I’m a regular user of comparison sites and believe that a lot more of us should be using them, they give us choice over the services that we regularly buy, whether that is insurance, utilities, or breakdown cover. With a bit of research we have the potential to save ourselves hundreds if not thousands with the click of a button.
Ideally we would all like to think that our loyalty would pay off and whoever we were with would do everything within their power to keep us, which would include ensuring that we were on the best tariff or at the very every least give us offers or benefits not necessarily given to new customers.
Even as a loyal customer just because the company we were with were offering the best deal that they had, wouldn’t necessarily mean that it was the best deal on the market. So comparison sites are probably always going to be necessary.
Why is so much effort spent acquiring new customers?
It would be easy for me to sit here tapping away on my keyboard and question a businesses motives but at the end of the day they are just that a business. It’s very existence is to make a profit.
I won’t pretend to be an expert in customer acquisition and retention. But let us take look at the costs of acquiring a new customer.
You aren’t going to get any new customers if you aren’t going to put your hand in your pocket to acquire them. This will probably include TV and radio slots, an online campaign and a social media campaign.
I’d like to think that a business isn’t going to be offering something new to its customers without making sure that there is a demand for it, this will probably involve some find of focus group research, which in turn might involve the hiring of a market research firm.
Sales team costs
If you’re good at sales you are going to be paid well and there’s reason for this, sales isn’t easy and to keep the best a business is going to have to make sure that they reward their sales teams competitively.
Follow up costs
Resting on your laurels just because you’ve gained a new customer shouldn’t be an option. Any new acquisition will no doubt have to be followed up on to make sure that they are getting the service that they were expecting and were sold.
We quite rightly question businesses that seem to focus more on the acquisition of new customers over keeping existing customers, but I’d be hypocritical if I wagged my finger in complete disapproval.
A business is more likely to be able to sell to a new customer than they are an existing customer, there have been countless times that I have declined the sales call of a business that I’m with and as someone with a stocks and shares ISA I want it to be making me money, which it will only do if businesses are making money.
It’s all about the TV Package
I’ve been a sky customer for a while on what was their variety package.
The thing is that they stopped doing this package earlier this year, I can only speak for myself but I don’t recall ever seeing anything from them about this change and as a result was continuing to pay for the old package. They might have notified me via my online bill, but how many of us actually view our bills when we pay by Direct Debit.
I had to physically contact Sky to be put on this cheaper package, as a loyal customer I would have liked to have felt that Sky would have automatically put me on this new package but this wasn’t the case. Why would they, Sky like many businesses rely on our apathy, if they hadn’t they wouldn’t have squeezed that extra £13 out of me for the few months that i was on the legacy package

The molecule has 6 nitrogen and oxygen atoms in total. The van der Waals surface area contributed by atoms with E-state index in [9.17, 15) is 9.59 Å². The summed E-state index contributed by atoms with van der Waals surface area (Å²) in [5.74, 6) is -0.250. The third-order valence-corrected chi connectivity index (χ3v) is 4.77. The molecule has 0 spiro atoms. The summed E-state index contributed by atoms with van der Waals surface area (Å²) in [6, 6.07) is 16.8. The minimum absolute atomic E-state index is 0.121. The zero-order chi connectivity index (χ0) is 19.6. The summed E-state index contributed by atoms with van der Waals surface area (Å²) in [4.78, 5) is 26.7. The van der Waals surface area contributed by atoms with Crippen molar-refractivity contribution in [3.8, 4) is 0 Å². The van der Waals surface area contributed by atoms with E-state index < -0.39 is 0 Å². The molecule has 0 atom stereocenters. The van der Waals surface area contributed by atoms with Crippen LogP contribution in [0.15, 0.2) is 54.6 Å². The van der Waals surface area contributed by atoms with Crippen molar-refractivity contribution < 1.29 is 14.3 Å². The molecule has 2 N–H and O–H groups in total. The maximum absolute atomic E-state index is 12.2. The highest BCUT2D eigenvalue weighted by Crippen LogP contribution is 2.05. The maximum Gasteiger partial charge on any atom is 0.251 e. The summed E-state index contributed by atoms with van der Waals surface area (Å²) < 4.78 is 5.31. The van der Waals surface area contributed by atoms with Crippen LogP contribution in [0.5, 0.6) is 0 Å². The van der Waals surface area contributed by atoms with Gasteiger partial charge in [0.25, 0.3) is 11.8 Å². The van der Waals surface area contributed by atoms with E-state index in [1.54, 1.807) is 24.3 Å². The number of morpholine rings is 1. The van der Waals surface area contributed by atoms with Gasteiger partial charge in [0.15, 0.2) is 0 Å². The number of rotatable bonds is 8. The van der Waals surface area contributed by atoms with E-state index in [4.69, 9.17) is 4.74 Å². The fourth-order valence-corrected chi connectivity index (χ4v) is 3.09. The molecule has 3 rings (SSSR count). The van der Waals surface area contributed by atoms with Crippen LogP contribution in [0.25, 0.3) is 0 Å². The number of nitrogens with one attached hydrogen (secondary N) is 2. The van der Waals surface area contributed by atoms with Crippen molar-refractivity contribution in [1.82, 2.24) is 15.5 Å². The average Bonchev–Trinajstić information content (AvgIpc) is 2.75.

So how can we make sure that we get the best deal from our current provider?
This seems obvious but if you don’t ask you won’t get.
You might have to pick up the phone to them and this very in itself can be daunting to many.
Negotiation doesn’t come naturally and in your head you might be juggling with a number of scenarios where you always come out the loser.
- What if they say no
- What if i come across as a blithering idiot and just accept the first thing that they offer me.
- What if i say I’ll leave and they don’t put up a fight
How to haggle
However you see it haggling is just negotiation with another name. In order words a discussion between the parties to come to an agreement.
We’ve probably all watched the apprentice at some point and thought that we could do a better job at negotiation, here’s your chance to prove it to yourself.
Do your research
what are their competitors offering?
Ask yourself whether you be ready to switch to a competitor
Don’t base your decision purely on costs, what is their customer service like, look for reviews.
Pick up the phone
Build your courage and just get on with it, the more time that you spend thinking about it the worse the idea of picking up the phone is actually going to get.
Who wants to help anyone that isn’t polite? The person at the other end is only doing their job. They probably have targets and are also answerable to their management team.
You’re speaking to another human being, built rapport and even if you aren’t getting what you want remember to always stay polite, nothing is going to be achieved by losing your temper.
Just because you’ve job the deal that you want, don’t show all your cards and ask for a little extra, what is the worst that could happen they say no. So what you’ve hopefully already agreed the deal you wanted.
Don’t be afraid to walk away
If you’ve done your research already you will know that there is going to be a company out there that might be offering you that little more, so if you aren’t getting anywhere with your negotiation walk away and use sign up with that other company.